The Poor Relief Act (Ireland) 1838, established the poor law unions as districts within which the inhabitants were responsible for the poor of the area. The poor law unions embraced a number of townlands within a radius of ten miles or so, with a large market town as a centre. The boundaries of the unions bore no relationship to those of the Counties.
The Primary Valuation was a survey made under the Act of 1838 to determine the amount of tax each able person should pay towards support of the poor and destitute within his poor law union. The value of all lands and buildings was calculated to determine the annual rental of each property. The tax was fixed at about 6d in the £ and the Act required that the occupiers, tenants, and the immediate lessors were liable for the tax.
It took sixteen years to complete the survey from 1848 to 1864. The work was carried out under the direction of Richard Griffith and for this reason is commonly known as Griffith’s Valuation.
The Primary Valuation of Rateable Property In Ireland was published, on a baronial basis, after its completion by the Government. Each poor law union, is divided into electoral divisions, civil parishes and townlands. Included are the names of occupiers of land and buildings and of the persons from whom these were leased, the amount of property held, and the value assigned to it.
The information in respect of each townland, listed in the parish to which it belongs, is as follows;
Number and Letters of Reference to Map - Names - Occupier Immediate lessor Description of Tenement - (House office or land) Area : acres, roods, perches Rateable Annual Valuation - Land Buildings Total Annual Valuation of Rateable Property -
The map reference number is to the location of the tenement on the six inch to one mile Ordnance Survey maps of the 1830’s.
The Primary Valuation therefore provides a census of all who held property in the year or years that the survey was made. It is of great genealogical value and a good census substitute.
The majority of the occupiers of the townlands in Griffith’s Valuation were the ancestors of families that are living in these same townlands at the present time. It is only in recent years that those who stayed in Ireland married strangers to their own locality. On finding an ancestor in the Primary Valuation, it is likely that a number of ancestors will be found in the adjoining townlands of the same parish as well.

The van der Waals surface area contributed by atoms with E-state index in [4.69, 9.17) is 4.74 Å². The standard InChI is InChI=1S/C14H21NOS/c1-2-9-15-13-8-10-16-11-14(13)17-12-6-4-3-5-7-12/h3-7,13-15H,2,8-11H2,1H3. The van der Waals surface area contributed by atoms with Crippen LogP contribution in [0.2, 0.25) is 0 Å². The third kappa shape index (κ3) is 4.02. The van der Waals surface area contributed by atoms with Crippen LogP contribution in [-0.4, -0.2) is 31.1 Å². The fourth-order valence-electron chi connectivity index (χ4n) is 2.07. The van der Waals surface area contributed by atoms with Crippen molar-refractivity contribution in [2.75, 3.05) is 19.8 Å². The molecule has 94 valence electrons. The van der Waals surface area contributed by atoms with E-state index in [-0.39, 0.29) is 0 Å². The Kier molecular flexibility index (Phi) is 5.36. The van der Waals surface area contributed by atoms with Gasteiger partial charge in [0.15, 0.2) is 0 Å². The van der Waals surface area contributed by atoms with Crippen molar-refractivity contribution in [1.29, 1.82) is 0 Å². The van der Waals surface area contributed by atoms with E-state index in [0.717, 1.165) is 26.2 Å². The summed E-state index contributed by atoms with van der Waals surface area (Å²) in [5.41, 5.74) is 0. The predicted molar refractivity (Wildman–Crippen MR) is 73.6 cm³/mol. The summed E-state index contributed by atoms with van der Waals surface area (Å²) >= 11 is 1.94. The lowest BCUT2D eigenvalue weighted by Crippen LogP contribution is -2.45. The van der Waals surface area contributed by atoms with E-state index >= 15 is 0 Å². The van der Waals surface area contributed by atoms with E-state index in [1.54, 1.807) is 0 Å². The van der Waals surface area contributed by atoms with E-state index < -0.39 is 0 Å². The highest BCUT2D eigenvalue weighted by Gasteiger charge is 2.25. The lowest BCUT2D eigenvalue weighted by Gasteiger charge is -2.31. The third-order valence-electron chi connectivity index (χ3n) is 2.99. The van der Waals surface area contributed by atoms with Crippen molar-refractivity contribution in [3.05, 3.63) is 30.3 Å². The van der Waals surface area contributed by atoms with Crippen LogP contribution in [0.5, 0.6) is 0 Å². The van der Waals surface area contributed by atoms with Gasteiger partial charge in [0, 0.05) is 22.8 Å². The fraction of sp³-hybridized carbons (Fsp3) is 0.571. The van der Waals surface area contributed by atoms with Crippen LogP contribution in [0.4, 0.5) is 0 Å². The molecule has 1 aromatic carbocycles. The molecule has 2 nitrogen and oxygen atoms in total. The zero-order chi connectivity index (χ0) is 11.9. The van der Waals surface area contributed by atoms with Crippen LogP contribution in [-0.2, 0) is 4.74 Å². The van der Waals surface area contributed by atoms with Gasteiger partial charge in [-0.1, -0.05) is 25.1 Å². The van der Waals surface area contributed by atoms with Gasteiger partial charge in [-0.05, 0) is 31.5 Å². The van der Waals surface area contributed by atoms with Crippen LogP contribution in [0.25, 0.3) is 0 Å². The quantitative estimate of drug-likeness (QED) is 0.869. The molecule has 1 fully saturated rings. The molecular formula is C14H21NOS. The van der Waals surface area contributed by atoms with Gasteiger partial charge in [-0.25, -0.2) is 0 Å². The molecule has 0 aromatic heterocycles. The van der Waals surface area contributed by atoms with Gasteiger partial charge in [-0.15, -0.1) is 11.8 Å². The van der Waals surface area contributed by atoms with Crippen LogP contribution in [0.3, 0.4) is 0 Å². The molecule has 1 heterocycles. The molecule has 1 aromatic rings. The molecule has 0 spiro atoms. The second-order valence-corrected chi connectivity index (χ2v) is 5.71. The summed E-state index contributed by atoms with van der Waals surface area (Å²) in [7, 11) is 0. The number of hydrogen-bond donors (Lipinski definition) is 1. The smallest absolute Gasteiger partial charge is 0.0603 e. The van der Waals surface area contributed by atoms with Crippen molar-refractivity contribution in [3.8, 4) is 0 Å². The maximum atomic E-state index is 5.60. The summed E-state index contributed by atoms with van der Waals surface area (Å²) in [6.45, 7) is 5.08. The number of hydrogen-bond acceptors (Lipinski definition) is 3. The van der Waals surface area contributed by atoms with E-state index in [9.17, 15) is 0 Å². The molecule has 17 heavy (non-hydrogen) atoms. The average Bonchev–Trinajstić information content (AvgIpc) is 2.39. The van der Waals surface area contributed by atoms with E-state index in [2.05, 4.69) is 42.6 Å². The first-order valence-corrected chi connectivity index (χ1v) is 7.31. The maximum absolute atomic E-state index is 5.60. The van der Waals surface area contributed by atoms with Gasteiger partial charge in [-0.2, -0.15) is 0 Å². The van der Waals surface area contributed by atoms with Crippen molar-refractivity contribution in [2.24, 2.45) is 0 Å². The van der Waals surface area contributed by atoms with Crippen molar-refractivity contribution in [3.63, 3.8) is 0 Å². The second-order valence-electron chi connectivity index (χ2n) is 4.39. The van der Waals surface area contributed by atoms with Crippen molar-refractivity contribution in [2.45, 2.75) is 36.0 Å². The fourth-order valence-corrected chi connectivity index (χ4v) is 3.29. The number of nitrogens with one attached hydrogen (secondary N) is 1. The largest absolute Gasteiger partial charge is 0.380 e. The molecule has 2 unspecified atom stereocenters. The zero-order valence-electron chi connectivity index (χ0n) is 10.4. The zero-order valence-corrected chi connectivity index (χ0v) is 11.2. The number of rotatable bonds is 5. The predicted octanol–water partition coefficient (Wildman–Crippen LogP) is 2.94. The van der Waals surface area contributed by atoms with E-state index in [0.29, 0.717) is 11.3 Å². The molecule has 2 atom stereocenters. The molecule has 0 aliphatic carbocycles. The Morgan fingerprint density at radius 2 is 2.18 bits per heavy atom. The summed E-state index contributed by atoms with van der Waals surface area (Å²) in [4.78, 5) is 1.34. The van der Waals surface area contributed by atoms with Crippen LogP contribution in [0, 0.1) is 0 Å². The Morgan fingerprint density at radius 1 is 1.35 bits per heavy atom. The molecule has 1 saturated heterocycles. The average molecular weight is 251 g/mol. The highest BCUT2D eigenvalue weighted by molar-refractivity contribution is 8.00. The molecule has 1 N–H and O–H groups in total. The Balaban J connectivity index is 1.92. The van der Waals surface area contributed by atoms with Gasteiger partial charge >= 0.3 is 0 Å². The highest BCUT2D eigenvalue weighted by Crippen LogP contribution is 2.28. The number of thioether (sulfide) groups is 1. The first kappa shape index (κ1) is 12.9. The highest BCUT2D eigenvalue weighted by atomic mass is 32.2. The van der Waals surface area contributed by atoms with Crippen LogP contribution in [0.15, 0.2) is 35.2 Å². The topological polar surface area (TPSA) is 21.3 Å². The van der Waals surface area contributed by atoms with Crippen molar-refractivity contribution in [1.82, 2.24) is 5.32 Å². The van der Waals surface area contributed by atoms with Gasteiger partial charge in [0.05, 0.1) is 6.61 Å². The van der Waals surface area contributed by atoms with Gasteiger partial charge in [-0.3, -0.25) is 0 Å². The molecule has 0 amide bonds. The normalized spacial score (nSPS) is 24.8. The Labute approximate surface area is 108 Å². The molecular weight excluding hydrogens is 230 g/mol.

The name of the father of a person born during the 1850s should be found in the Primary Valuation. The person so found would most likely have been born during the period of 1800 to 1830. The death certificate of a person listed in the Primary Valuation should be found in the civil registers.
The Primary Valuation is itself a valuable guide for the use of other genealogical sources. The name of the Immediate Lessors would be a help in seeking out Estate Records, which may have additional information on an ancestor. The same information could be a lead to sources in the Registry of Deeds.
The National Library of Ireland has prepared an index to the surnames in the Primary Valuation (the same index covers the Tithe Books). Each County of Ireland has an index book. The number of occupiers having a particular surname is listed by barony and also by parish. It is possible to search through the townlands to find occupiers bearing the surname that one is interested in. The indexation of the actual names of persons in the Primary Valuation on a county basis, has been undertaken in recent years as part of local youth employment schemes. The Primary Valuation is available in the National Library of Ireland (on microfiche), in the National Archives, in the Public Records Office Belfast and in many other repositories. Most County Libraries have the valuation for that particular county.
Manuscript valuation books
The manuscript records of the valuation which include the returns of the valuators provide more information than has been published. There are three types of books :
House books - Number, name and description, quality letter, length, breath, height, number of measures, rate per measure, amount. Tenure books - content of farm, rent, tenure and year let, observations. Field books - number of lot, description of lot, quantity, value per statute acre, amount of land £. s. d., amount of houses. These are in the National Archives and are indexed by county.